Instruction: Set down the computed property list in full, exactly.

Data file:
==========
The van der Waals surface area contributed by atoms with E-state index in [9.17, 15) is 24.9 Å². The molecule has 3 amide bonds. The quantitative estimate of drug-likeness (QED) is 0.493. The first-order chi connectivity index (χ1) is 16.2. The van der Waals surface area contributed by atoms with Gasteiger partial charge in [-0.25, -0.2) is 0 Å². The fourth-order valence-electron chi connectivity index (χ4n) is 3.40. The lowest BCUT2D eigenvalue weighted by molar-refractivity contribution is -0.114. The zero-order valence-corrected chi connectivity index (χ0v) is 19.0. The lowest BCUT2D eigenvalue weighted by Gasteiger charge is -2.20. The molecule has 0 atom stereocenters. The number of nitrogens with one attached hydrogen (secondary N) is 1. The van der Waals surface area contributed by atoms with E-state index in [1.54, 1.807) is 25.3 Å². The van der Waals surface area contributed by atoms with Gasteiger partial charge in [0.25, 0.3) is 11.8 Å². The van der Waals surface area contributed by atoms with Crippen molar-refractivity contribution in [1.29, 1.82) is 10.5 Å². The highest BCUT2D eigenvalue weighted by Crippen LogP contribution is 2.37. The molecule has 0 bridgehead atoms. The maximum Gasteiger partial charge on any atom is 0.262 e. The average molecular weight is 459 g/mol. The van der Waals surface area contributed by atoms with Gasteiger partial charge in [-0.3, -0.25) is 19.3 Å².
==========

The van der Waals surface area contributed by atoms with E-state index in [9.17, 15) is 24.9 Å². The molecule has 3 amide bonds. The quantitative estimate of drug-likeness (QED) is 0.493. The first-order chi connectivity index (χ1) is 16.2. The van der Waals surface area contributed by atoms with Gasteiger partial charge in [-0.25, -0.2) is 0 Å². The fourth-order valence-electron chi connectivity index (χ4n) is 3.40. The lowest BCUT2D eigenvalue weighted by molar-refractivity contribution is -0.114. The zero-order valence-corrected chi connectivity index (χ0v) is 19.0. The lowest BCUT2D eigenvalue weighted by Gasteiger charge is -2.20. The molecule has 0 atom stereocenters. The number of nitrogens with one attached hydrogen (secondary N) is 1. The van der Waals surface area contributed by atoms with E-state index in [1.54, 1.807) is 25.3 Å². The van der Waals surface area contributed by atoms with Gasteiger partial charge in [0.25, 0.3) is 11.8 Å². The van der Waals surface area contributed by atoms with Crippen molar-refractivity contribution in [1.29, 1.82) is 10.5 Å². The highest BCUT2D eigenvalue weighted by Crippen LogP contribution is 2.37. The molecule has 0 bridgehead atoms. The maximum Gasteiger partial charge on any atom is 0.262 e. The average molecular weight is 459 g/mol. The van der Waals surface area contributed by atoms with Gasteiger partial charge in [-0.3, -0.25) is 19.3 Å².